Within-Person Dynamics between Lifestyle Factors and Cognitive Functioning using Accelerometer-Determined Physical Activity and Mobile Cognitive Assessments

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2023-08-10

Authors

Vendittelli, Rebecca

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Abstract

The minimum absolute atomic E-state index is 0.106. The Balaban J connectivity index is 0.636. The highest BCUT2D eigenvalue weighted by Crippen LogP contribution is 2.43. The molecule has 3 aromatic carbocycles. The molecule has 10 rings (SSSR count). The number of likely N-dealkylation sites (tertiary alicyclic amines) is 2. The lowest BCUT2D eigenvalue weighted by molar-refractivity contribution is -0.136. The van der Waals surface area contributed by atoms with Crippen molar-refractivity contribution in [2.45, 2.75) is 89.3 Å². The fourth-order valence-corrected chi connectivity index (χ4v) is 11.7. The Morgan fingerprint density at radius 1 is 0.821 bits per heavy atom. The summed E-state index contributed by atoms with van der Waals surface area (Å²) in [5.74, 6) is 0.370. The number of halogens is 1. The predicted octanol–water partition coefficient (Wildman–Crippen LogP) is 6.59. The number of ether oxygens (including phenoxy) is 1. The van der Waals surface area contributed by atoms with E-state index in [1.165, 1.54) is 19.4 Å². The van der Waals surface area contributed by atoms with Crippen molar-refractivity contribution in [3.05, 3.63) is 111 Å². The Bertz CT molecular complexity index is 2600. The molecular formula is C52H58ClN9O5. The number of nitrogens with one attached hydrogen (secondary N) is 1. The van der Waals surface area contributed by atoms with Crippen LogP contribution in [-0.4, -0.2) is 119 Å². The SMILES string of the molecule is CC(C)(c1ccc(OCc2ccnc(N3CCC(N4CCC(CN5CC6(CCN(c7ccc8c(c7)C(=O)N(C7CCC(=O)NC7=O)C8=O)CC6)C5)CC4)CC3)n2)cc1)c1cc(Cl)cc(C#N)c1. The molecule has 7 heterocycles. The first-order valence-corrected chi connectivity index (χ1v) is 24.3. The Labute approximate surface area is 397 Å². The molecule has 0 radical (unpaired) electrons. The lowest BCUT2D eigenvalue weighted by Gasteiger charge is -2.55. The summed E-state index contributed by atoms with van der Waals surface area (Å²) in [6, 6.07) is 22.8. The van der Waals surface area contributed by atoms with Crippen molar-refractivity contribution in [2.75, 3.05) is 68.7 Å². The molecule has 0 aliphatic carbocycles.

The Canadian population is fundamentally changing such that the proportion of seniors is expected to be one in four by 2030 (Government of Canada, 2014). This shift will undoubtedly be accompanied by a surge in the prevalence of age-related health issues, including cognitive decline and dementia. Compounded by increased life expectancy, this demographic change is expected to overwhelm the health care system (Wister & Speechley, 2015) and have grave economic impact (Wimo et al., 2013, 2017). As such, researchers have endeavoured to find innovative and efficient solutions that are preventative, rather than reactive. Lifestyle interventions, such as physical activity (PA) and stress reduction, have gained ample support for their role in protecting against cognitive decline. In tandem, digital cognitive assessment tools have also been developed to support the anticipated demand for efficient screening. Also known as mobile assessments, this state-of-the-art technology can simultaneously assess contextual, psychosocial, and lifestyle factors along with cognition. In this way, a nuanced understanding of the temporal association between cognition and lifestyles variables may be explored. To date, however, there is little research examining these relationships. Chapter 1 reviews psychometric evidence for mobile cognitive assessments and their efficacy in measuring cognitive functioning and daily variability, as well as provides results of a psychometric replication study. Both Chapters 2 (focusing on PA) and 3 (focusing on stress) look at between-person and within-person differences regarding how these lifestyle factors influence cognitive performance. More specifically, Chapter 2 presents results on the relationship between daily variation in PA and cognition, and Chapter 3 examines the relationship between momentary and daily stress and cognition. Chapter 4 provides a brief summary of potential clinical implications for advances in mobile and remote cognitive assessments and potential for lifestyle interventions.

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